Highlights in this article:
Americans lost a record-breaking $8.8 billion to scams in 2022, with investment scams and impostor scams being the most prevalent.
Investment scams resulted in over $3.8 billion in losses, with a median loss of $7,144 per victim, double the amount lost in 2021.
Impostor scams led to $2.6 billion in losses, with a median loss of $995 per person, with criminals posing as government officials, family members, or utility company representatives.
Scammers took advantage of the pandemic and rising interest in cryptocurrency to deceive individuals into handing over their money.
Impostor scams prey on the emotions of victims, often using fear or urgency to pressure them into making decisions they later regret.
Protecting oneself from scams involves being vigilant and reporting any suspicious activity to the relevant authorities.
The year 2022 was a record-breaking year for scams in the United States, with Americans losing a staggering $8.8 billion to various forms of fraudulent schemes. The majority of these losses were due to investment scams, which totaled over $3.8 billion, more than double the amount lost to such schemes in 2021. The median loss per victim was a staggering $7,144, highlighting the significant financial impact these scams have on individuals.
Unfortunately, investment scams are not a new phenomenon in the United States. These types of scams often involve individuals being contacted by a person who presents themselves as a financial advisor or broker, promising high returns on their investments. Victims are typically asked to invest in products that are not legitimate or are overvalued, resulting in significant losses.
What made 2022 different was the scale of the problem. Scammers were able to take advantage of the uncertainty caused by the pandemic, as well as the rising interest in cryptocurrency and other high-risk investments, to deceive people into handing over their hard-earned money. Many victims were attracted by the prospect of quick and easy returns, not realizing that they were being taken for a ride.
In addition to investment scams, impostor scams were also a significant problem in 2022. These types of scams involve criminals posing as someone you would trust, such as a government official, family member, or utility company representative. Victims reported losses of $2.6 billion, with a median loss of $995 per person.
One of the reasons why impostor scams are so effective is that they often prey on the emotions of their victims. For example, scammers posing as government officials may claim that you owe back taxes or threaten legal action if you don't comply with their demands. Victims who are unaware of the nuances of these types of situations may feel pressured to act quickly, leading them to make decisions that they later regret.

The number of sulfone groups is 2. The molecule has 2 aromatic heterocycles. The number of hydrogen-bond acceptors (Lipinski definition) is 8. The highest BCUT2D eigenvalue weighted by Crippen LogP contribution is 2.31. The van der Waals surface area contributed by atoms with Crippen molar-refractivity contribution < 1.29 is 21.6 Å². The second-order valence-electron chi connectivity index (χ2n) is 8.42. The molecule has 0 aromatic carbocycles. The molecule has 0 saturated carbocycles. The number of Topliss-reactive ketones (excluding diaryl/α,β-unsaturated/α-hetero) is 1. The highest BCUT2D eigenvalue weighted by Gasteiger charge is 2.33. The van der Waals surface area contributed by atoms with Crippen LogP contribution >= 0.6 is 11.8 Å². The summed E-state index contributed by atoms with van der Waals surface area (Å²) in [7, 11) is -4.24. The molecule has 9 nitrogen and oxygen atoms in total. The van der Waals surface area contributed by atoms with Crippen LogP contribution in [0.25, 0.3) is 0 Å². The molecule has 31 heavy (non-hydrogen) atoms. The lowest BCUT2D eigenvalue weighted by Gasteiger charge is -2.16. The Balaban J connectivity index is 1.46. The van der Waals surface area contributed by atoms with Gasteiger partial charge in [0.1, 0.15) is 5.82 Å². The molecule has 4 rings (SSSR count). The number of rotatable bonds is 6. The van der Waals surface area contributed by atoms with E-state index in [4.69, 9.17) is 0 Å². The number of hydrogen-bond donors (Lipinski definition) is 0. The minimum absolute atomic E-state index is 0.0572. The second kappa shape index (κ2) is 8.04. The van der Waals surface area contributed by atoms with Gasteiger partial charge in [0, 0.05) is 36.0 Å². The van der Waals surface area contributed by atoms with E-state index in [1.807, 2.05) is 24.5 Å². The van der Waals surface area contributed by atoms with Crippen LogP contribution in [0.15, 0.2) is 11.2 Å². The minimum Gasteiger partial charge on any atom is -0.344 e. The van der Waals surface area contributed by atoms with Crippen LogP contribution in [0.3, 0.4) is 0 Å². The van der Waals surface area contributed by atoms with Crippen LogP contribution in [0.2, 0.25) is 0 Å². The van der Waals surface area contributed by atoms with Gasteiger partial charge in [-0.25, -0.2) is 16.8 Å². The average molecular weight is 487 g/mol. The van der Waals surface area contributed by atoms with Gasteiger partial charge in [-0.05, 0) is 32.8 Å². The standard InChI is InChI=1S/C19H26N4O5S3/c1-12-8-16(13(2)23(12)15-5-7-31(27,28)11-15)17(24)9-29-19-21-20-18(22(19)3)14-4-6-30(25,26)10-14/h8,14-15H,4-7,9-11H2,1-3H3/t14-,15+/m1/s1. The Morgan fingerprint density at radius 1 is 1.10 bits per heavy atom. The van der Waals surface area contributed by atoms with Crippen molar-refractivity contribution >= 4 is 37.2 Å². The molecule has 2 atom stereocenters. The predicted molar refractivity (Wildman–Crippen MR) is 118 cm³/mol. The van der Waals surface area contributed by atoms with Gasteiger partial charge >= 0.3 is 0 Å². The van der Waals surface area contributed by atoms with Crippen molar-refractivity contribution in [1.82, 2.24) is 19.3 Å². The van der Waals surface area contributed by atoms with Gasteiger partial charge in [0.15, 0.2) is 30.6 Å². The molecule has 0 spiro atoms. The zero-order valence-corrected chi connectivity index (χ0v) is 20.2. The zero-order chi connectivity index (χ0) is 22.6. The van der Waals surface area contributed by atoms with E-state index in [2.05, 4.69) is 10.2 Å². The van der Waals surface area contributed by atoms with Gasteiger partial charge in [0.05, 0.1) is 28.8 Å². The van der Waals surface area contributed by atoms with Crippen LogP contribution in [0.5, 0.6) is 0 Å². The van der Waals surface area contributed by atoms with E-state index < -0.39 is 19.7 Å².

Many of these scams are carried out via email, text messages, or social media, making it difficult for victims to know who they are really dealing with. In some cases, scammers will use fake websites or phone numbers to make it appear as though they are legitimate businesses or organizations.
So, what can you do to protect yourself from scams? The first step is to be aware of the signs of a potential scam. For example, if someone is promising you high returns on your investment with little risk, it is probably too good to be true. Similarly, if you receive a call or email from someone claiming to be from the government or a utility company, be sure to verify their identity before sharing any personal information or sending money.
It is also important to remember that legitimate businesses and organizations will never ask you to provide sensitive information, such as your Social Security number or bank account details, via email or text message. If you receive a request like this, it is likely a scam.
If you do fall victim to a scam, it is important to report it to the relevant authorities as soon as possible. This not only helps to protect you but can also prevent others from being taken in by the same scam. You can report scams to the Federal Trade Commission (FTC) or your local law enforcement agency.